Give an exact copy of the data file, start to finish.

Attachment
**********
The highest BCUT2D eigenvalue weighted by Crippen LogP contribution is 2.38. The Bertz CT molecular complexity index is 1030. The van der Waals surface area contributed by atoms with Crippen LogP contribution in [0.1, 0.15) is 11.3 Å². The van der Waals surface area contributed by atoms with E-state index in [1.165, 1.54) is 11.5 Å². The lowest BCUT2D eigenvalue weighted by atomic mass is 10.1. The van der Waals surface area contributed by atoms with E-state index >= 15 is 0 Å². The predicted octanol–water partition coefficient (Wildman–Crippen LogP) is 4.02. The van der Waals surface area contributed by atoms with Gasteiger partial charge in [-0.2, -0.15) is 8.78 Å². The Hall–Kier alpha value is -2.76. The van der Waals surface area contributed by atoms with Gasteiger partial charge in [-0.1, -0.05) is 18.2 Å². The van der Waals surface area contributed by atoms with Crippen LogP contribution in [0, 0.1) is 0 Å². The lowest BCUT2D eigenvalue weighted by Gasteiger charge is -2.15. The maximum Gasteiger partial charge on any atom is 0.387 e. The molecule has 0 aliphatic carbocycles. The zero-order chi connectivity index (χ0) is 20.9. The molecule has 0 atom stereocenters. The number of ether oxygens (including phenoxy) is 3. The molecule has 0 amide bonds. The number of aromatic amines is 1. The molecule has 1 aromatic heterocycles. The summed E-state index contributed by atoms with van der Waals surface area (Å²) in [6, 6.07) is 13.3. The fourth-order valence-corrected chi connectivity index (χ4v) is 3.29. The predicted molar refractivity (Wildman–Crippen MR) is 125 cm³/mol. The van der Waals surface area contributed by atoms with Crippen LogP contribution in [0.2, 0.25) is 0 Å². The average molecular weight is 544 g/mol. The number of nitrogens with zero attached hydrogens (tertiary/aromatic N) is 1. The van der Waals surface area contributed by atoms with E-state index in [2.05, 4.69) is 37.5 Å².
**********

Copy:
The highest BCUT2D eigenvalue weighted by Crippen LogP contribution is 2.38. The Bertz CT molecular complexity index is 1030. The van der Waals surface area contributed by atoms with Crippen LogP contribution in [0.1, 0.15) is 11.3 Å². The van der Waals surface area contributed by atoms with E-state index in [1.165, 1.54) is 11.5 Å². The lowest BCUT2D eigenvalue weighted by atomic mass is 10.1. The van der Waals surface area contributed by atoms with E-state index >= 15 is 0 Å². The predicted octanol–water partition coefficient (Wildman–Crippen LogP) is 4.02. The van der Waals surface area contributed by atoms with Gasteiger partial charge in [-0.2, -0.15) is 8.78 Å². The Hall–Kier alpha value is -2.76. The van der Waals surface area contributed by atoms with Gasteiger partial charge in [-0.1, -0.05) is 18.2 Å². The van der Waals surface area contributed by atoms with Crippen LogP contribution in [0, 0.1) is 0 Å². The lowest BCUT2D eigenvalue weighted by Gasteiger charge is -2.15. The maximum Gasteiger partial charge on any atom is 0.387 e. The molecule has 0 aliphatic carbocycles. The zero-order chi connectivity index (χ0) is 20.9. The molecule has 0 atom stereocenters. The number of ether oxygens (including phenoxy) is 3. The molecule has 0 amide bonds. The number of aromatic amines is 1. The molecule has 1 aromatic heterocycles. The summed E-state index contributed by atoms with van der Waals surface area (Å²) in [6, 6.07) is 13.3. The fourth-order valence-corrected chi connectivity index (χ4v) is 3.29. The predicted molar refractivity (Wildman–Crippen MR) is 125 cm³/mol. The van der Waals surface area contributed by atoms with Crippen LogP contribution in [0.2, 0.25) is 0 Å². The average molecular weight is 544 g/mol. The number of nitrogens with zero attached hydrogens (tertiary/aromatic N) is 1. The van der Waals surface area contributed by atoms with E-state index in [2.05, 4.69) is 37.5 Å².